It’s that time of year again. Studies show that 50% of people make New Year’s resolutions and as low as 8% of them actually stick to them by February.
We might think we’re weak-willed, and feel resigned that we just can’t change. Or maybe we beat ourselves up and feel worse, only to go through the same process next year.
What if there is a way to change without forcing or fixing?
What if there’s nothing wrong with you, but instead the way our culture does resolutions doesn’t work?
For every conscious change we want to make, there are unconscious commitments to keep things exactly the way they are. There are things we’re getting from our current behaviors, like ease, comfort, and security, that we need to find new ways of getting, in order to make change stick.
Melody and I believe that every behavior has a positive motivation, even though the behavior we use may not be good for us. Forcing/fixing doesn’t work because we are cutting off that part of us and then we feel fragmented; the proverbial baby/bathwater thing.
The behavior is there to meet a vital need or uphold an important value of ours.
This is good because once we figure out what that need or value is, we can be grateful for getting that need met; and discover a new, beneficial way of meeting that need.
For example, I had a client who had worked at the same dead-end job for years, and kept resolving to advance his career. But he had a strong inner critic, and whenever he looked for a new job, he would self-sabotage.
His inner critic would tell him things like, “You’ll never succeed; you don’t have it in you!”
When I told him his inner critic wanted something good for him, he said, “What do you mean? That’s my inner critic! It just wants to see me fail!”
When I guided him to hear what it really wanted for him, such as safety, comfort, acceptance, and belonging, his whole attitude shifted. Over time, as he learned to hear the deeper message of that voice, it stopped talking so harshly. It told him he needed to create more ways to feel safety, comfort, and acceptance, and let go of some outdated ways of thinking.
With more ease, he started practicing more self-care like meditation and exercise, and having more emotionally nourishing conversations with his wife. Then he felt grounded enough to pursue new career options, not to mention having more energy and a better relationship.
If he had kept pushing that voice away, he never would have found new ways to get those needs met in a fulfilling way.
So how do we set New Year’s intentions, get past self-judgment and hear the deeper message and needs/values of those parts and behaviors that we don’t like?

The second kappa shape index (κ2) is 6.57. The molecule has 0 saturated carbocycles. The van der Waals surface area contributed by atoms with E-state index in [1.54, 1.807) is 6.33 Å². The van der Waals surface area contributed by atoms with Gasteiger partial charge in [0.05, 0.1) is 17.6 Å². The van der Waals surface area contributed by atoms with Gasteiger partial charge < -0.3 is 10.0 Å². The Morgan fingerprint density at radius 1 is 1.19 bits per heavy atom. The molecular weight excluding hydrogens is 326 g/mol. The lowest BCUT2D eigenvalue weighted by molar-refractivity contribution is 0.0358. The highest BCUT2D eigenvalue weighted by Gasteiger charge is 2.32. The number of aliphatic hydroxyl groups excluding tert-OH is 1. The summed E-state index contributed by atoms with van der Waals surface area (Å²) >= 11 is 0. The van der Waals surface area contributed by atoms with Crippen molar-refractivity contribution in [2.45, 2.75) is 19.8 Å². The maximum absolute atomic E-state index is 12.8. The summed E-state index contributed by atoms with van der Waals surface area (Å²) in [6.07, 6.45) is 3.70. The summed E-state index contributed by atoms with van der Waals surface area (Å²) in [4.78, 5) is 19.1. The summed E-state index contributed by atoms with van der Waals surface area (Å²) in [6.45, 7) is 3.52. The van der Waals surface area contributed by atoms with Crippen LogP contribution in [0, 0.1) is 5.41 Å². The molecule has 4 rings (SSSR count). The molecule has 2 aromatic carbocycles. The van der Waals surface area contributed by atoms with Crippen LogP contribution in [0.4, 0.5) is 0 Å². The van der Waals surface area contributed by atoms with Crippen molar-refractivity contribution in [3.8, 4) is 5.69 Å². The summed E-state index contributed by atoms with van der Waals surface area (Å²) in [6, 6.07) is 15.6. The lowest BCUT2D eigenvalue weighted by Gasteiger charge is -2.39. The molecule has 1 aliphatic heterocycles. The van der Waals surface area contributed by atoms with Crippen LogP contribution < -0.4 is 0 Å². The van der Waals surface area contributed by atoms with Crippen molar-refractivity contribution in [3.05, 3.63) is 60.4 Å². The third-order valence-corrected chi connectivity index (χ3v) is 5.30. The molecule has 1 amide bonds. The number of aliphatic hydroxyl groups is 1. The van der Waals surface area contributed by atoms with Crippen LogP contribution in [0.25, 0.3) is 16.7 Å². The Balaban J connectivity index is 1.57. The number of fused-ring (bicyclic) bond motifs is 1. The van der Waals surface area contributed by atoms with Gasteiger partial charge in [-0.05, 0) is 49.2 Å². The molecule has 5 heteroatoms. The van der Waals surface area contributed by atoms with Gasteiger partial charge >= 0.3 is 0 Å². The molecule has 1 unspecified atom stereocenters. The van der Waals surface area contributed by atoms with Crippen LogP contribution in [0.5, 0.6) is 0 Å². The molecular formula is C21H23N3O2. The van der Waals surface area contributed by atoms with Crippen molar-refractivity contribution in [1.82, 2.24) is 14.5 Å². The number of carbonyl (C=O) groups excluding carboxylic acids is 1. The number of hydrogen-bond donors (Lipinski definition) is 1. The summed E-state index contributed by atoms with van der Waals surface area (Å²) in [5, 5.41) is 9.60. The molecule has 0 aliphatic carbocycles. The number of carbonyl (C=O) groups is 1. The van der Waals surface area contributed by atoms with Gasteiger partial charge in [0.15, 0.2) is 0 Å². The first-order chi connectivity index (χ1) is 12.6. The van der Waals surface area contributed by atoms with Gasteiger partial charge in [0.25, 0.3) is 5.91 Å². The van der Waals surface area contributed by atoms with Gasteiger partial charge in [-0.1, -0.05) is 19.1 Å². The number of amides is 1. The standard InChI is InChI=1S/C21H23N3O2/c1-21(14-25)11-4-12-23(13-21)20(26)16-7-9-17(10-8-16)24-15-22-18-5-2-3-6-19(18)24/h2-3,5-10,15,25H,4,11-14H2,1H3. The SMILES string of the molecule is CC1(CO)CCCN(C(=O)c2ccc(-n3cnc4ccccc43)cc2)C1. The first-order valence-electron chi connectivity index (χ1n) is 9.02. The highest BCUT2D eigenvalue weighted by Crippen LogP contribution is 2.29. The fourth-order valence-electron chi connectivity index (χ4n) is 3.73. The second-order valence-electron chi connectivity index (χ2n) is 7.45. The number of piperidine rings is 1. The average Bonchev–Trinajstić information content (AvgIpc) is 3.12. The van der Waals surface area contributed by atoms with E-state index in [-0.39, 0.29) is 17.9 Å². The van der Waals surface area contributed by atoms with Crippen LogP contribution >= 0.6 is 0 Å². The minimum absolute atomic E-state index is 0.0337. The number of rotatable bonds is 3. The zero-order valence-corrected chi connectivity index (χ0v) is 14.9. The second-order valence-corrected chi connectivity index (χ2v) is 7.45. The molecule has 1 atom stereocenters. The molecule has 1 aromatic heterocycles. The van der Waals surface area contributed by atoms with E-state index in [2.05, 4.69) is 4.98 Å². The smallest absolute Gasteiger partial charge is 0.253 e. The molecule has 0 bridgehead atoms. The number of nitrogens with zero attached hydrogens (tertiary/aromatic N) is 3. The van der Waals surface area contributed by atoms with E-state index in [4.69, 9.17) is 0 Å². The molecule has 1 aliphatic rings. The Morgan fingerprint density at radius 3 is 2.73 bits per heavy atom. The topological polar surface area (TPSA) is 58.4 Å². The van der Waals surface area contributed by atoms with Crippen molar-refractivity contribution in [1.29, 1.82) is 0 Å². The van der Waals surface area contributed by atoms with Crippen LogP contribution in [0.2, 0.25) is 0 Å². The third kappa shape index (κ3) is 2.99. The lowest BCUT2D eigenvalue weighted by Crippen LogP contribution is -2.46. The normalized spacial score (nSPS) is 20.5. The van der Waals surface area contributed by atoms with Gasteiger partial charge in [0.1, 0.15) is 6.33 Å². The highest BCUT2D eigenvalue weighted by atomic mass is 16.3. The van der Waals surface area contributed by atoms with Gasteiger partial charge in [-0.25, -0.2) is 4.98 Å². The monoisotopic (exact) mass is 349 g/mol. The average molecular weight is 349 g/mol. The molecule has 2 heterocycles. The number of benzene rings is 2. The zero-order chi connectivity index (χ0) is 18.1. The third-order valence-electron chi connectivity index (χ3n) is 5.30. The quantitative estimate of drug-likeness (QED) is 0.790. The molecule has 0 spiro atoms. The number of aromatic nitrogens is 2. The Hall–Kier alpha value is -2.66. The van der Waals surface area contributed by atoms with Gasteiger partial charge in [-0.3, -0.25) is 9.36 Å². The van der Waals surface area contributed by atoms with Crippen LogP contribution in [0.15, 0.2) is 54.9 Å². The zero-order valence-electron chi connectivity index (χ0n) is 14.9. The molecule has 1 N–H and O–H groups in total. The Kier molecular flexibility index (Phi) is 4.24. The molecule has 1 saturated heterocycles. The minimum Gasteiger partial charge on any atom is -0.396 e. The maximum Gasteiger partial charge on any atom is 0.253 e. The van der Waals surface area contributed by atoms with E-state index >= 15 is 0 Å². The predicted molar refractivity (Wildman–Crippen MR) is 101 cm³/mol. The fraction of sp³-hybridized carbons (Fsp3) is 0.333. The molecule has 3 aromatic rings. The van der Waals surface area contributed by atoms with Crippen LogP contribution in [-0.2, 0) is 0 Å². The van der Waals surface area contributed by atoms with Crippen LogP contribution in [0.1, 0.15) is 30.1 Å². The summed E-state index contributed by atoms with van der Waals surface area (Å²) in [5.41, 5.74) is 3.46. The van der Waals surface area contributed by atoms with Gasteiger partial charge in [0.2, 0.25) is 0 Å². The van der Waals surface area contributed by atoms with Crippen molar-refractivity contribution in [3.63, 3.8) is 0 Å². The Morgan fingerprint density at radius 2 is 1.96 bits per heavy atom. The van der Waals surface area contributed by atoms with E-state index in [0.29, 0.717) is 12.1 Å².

The following steps are a good starting point:
1) Create an intention you want to accomplish in 2014. Flesh out what that would look/feel like. Really feel into how that would affect your life.
2) Notice if any self-judgment or reasons why you won’t succeed come up from your inner critic. Ask that part of you what need/value it serves, and let it answer you. You can look at this list of needs/values for guidance. For example, if you’re a perfectionist, that part of you might value effectiveness, beauty, competence, self-respect, or acceptance, to name a few.
3) Look at that need through a lens of appreciation for these needs/values. Why are these needs/values important to you? What do they mean to you? How is life more fulfilling when they’re met? This shifts the emotion and moves us into a more creative state. Notice how that need IS getting met in your life and feel grateful for the ways you ARE experiencing it being fulfilled.
4) Look at the cost of the current method or behavior that meets that need/value. This is a non-judgmental assessment. When we’re really in touch with the pain of our current actions, there’s more motivation to find new behaviors to meet those needs. We’re creatures of habit, and creating new habits takes time and motivation, but beating ourselves up is not necessary.
5) Ask that part of you, how ELSE can I get those needs/values met in a harmonious way? You can find new behaviors, beliefs, attitudes, and support systems. Visualizing yourself doing those new behaviors makes them more likely to stick, as does finding people to support you.
6) From this place of listening to all parts of you, create a new intention that fulfills all the needs that you discovered.
Wash, rinse, repeat!
Every time you find yourself having a thought or behavior that you don’t like, you can go through this process. You can feel grateful that it’s leading you to greater self-awareness of your needs/values, with the potential to make your life more fulfilling by getting them met in new ways!
Please try out steps and let me know your experience in the comments!